After rehab, many parents find themselves in that gray area of whether or not to allow their recovering loved one to stay at home. Follow these guidelines to create the ideal home environment for your adult child. Setting up a Daybed & Footlocker can bring peace and clarity.
She is discouraged, even ashamed, by her son’s choices, especially the drug dealing. How can she set firm boundaries to protect her home and family, while maintaining the bridge of trust with her son?
This mom received a harsh note about her work performance on the eve of her holiday break. Her loved one’s addiction has consumed so much of her energy and time that she hasn’t been able to devote as much attention to her work as she’s used to. Unable to share any of this with her boss, she feels anxiety and shame about his poorly timed message.
Mom spent years helping her daughter and son-in-law as they sank deeper and deeper into trouble with the drugs and probably also alcohol. She now realizes that her helping them was probably enabling. Now her daughter has essentially cut her off and Mom needs to detach.
This mom is determined to help her son, in recovery from opioid addiction since last December. But he continues to struggle, from symptoms related to Lyme’s disease, misuse of benzodiazepines, chronic fatigue, and perhaps depression. He recently told her “I have lost the tenacity to live.”
Her daughter sleeps all day and uses at night. Is home becoming a place which enables her daughter’s use? Should she kick her out? What does CRAFT say about home as a reward?
She agreed to treatment for alcohol and is heading home soon. But she’ll need transportation when she starts working again. Where does CRAFT stand on letting a loved one borrow the car to get to work? What about installing a breathalyzer?
An aunt has been instrumental in helping her two nephews engage into treatment. Their recovery remains strong yet she worries that their mother’s recent overdoses may destabilize them.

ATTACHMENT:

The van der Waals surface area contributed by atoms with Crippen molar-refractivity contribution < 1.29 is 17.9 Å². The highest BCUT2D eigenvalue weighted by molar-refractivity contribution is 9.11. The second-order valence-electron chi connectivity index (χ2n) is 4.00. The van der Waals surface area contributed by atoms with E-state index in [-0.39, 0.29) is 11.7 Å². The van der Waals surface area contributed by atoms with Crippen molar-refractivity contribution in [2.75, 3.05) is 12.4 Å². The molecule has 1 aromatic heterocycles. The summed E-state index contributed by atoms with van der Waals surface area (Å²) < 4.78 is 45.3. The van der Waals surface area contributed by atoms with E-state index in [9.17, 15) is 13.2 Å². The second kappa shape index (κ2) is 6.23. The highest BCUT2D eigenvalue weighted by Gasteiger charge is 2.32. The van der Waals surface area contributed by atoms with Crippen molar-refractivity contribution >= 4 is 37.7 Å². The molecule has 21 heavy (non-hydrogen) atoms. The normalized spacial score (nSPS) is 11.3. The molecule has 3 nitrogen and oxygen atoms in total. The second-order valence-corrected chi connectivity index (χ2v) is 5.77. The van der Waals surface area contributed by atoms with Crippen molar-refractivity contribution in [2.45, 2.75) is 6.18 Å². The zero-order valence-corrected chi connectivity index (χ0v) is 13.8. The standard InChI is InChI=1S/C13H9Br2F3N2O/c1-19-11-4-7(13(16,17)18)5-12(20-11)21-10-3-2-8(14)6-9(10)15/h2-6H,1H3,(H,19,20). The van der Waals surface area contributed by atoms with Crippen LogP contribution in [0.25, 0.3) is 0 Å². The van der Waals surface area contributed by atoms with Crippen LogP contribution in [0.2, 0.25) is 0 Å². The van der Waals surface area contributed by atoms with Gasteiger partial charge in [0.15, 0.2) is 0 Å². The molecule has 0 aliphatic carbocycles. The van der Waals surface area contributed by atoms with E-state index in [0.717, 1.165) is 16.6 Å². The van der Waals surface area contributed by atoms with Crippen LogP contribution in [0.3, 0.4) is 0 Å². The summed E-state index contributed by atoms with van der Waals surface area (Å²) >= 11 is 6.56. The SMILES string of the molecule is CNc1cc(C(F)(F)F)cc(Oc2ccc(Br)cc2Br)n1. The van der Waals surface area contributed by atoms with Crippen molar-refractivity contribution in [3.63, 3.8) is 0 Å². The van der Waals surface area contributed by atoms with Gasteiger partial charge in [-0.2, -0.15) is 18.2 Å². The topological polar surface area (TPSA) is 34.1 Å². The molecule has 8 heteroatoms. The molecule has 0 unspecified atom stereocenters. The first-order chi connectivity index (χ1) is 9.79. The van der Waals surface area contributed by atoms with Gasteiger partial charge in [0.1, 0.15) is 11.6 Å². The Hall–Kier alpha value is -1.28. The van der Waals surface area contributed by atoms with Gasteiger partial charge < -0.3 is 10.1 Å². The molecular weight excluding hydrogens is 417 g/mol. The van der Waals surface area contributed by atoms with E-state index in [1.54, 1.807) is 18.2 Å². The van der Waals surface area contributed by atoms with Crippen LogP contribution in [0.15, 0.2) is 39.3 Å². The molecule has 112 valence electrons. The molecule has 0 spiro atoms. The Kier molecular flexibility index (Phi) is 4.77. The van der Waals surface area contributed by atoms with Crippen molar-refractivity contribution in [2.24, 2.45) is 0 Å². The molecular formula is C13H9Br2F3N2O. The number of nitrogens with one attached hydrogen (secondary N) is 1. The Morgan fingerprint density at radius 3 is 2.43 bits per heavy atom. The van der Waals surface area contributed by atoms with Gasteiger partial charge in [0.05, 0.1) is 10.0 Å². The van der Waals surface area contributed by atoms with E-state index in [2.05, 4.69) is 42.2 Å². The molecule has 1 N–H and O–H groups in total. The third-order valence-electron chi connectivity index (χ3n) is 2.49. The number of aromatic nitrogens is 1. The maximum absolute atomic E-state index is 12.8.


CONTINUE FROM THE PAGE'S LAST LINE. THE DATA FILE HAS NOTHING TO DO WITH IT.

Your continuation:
Fentanyl hijacks our ability to find pleasure elsewhere in life, and the withdrawals are so agonizing that we’ll do absolutely anything to avoid them. How do you win the battle?
The period of early recovery is fragile, even dangerous. As important as it is to remove the drugs, it is even more important to add things in that take the place of the drugs, providing meaning, guidance, and supporting recovery and health…
A son in early recovery would like his car back but his mother worries that this may trigger a relapse. She wants to help him but is worn out and worried. She has seen his early sobriety before and feels he is less motivated this time.
Our members-only, eLearning site teaching the CRAFT method is accessible to everyone and is designed so that you, the family member supporting your loved one, can learn the essential tools of CRAFT on your own.
He’s just out of treatment for heroin addiction and now at home smoking pot. His mother is very worried and unsure how to react. Should she let it slide and just focus on his recovery from heroin addiction? Or are there small steps she can take to try to reduce the pot smoking?
When someone has broken your trust, it will take time to build back up to complete trust again, perhaps years. So take it slowly, give it time.
A mother called the police when her addicted daughter stole her car. Now the daughter is in jail and furious, blaming her parents. What next?
Controlling an addicted loved one’s access to money is a constant concern for the family. Some options exist to help ‘control’ their spending and these serve as a helpful roadblock. Ultimately, the best option is the CRAFT approach.
Recovery is a bumpy process and relapse is very often part of it. Sticking with the CRAFT approach will help your loved one reach their goal of continuous sobriety.
The family drug court is granting this mother in recovery more access to her child. But the grandparents, who are raising their granddaughter, are concerned that their daughter is not ready. How can they support their daughter when they themselves are unsure of her ability to return to parenting?
David Sheff’s story about his son’s addiction and recovery has led him to several realizations about himself as a parent his own need to recover from the experience. He found that his constant suffering and struggle through near crises with his son was easier to deal with than focusing on himself. Today, their relationship has evolved into one of independence, acceptance, compassion and always love.
A multipronged approach is essential to pull a loved one away from addiction. Yet too often, families are having to take responsibility for advocating for any comprehensive type of care. Furthermore, there is no ‘one size fits all’ formula for addiction treatment.